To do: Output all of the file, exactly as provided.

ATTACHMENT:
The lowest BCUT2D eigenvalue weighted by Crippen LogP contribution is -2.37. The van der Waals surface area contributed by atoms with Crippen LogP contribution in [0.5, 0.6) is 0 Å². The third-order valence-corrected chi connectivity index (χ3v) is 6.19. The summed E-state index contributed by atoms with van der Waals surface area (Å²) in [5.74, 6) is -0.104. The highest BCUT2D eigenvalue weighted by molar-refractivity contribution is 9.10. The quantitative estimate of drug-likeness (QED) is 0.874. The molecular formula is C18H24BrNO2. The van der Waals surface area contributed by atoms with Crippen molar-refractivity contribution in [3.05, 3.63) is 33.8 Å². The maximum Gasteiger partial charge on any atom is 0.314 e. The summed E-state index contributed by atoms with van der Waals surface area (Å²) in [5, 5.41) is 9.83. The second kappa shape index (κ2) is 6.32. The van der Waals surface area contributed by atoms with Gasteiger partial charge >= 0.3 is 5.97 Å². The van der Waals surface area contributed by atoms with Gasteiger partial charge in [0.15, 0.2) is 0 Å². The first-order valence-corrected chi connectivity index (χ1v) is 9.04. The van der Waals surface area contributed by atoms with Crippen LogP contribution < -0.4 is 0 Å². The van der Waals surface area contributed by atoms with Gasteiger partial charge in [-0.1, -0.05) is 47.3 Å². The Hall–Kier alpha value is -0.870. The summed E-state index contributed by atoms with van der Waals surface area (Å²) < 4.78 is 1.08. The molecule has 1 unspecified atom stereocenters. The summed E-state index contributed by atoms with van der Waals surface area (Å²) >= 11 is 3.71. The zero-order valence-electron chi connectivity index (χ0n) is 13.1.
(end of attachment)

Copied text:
The lowest BCUT2D eigenvalue weighted by Crippen LogP contribution is -2.37. The van der Waals surface area contributed by atoms with Crippen LogP contribution in [0.5, 0.6) is 0 Å². The third-order valence-corrected chi connectivity index (χ3v) is 6.19. The summed E-state index contributed by atoms with van der Waals surface area (Å²) in [5.74, 6) is -0.104. The highest BCUT2D eigenvalue weighted by molar-refractivity contribution is 9.10. The quantitative estimate of drug-likeness (QED) is 0.874. The molecular formula is C18H24BrNO2. The van der Waals surface area contributed by atoms with Crippen molar-refractivity contribution in [3.05, 3.63) is 33.8 Å². The maximum Gasteiger partial charge on any atom is 0.314 e. The summed E-state index contributed by atoms with van der Waals surface area (Å²) in [5, 5.41) is 9.83. The second kappa shape index (κ2) is 6.32. The van der Waals surface area contributed by atoms with Gasteiger partial charge >= 0.3 is 5.97 Å². The van der Waals surface area contributed by atoms with Gasteiger partial charge in [0.15, 0.2) is 0 Å². The first-order valence-corrected chi connectivity index (χ1v) is 9.04. The van der Waals surface area contributed by atoms with Crippen LogP contribution < -0.4 is 0 Å². The van der Waals surface area contributed by atoms with Gasteiger partial charge in [-0.1, -0.05) is 47.3 Å². The Hall–Kier alpha value is -0.870. The summed E-state index contributed by atoms with van der Waals surface area (Å²) < 4.78 is 1.08. The molecule has 1 unspecified atom stereocenters. The summed E-state index contributed by atoms with van der Waals surface area (Å²) >= 11 is 3.71. The zero-order valence-electron chi connectivity index (χ0n) is 13.1.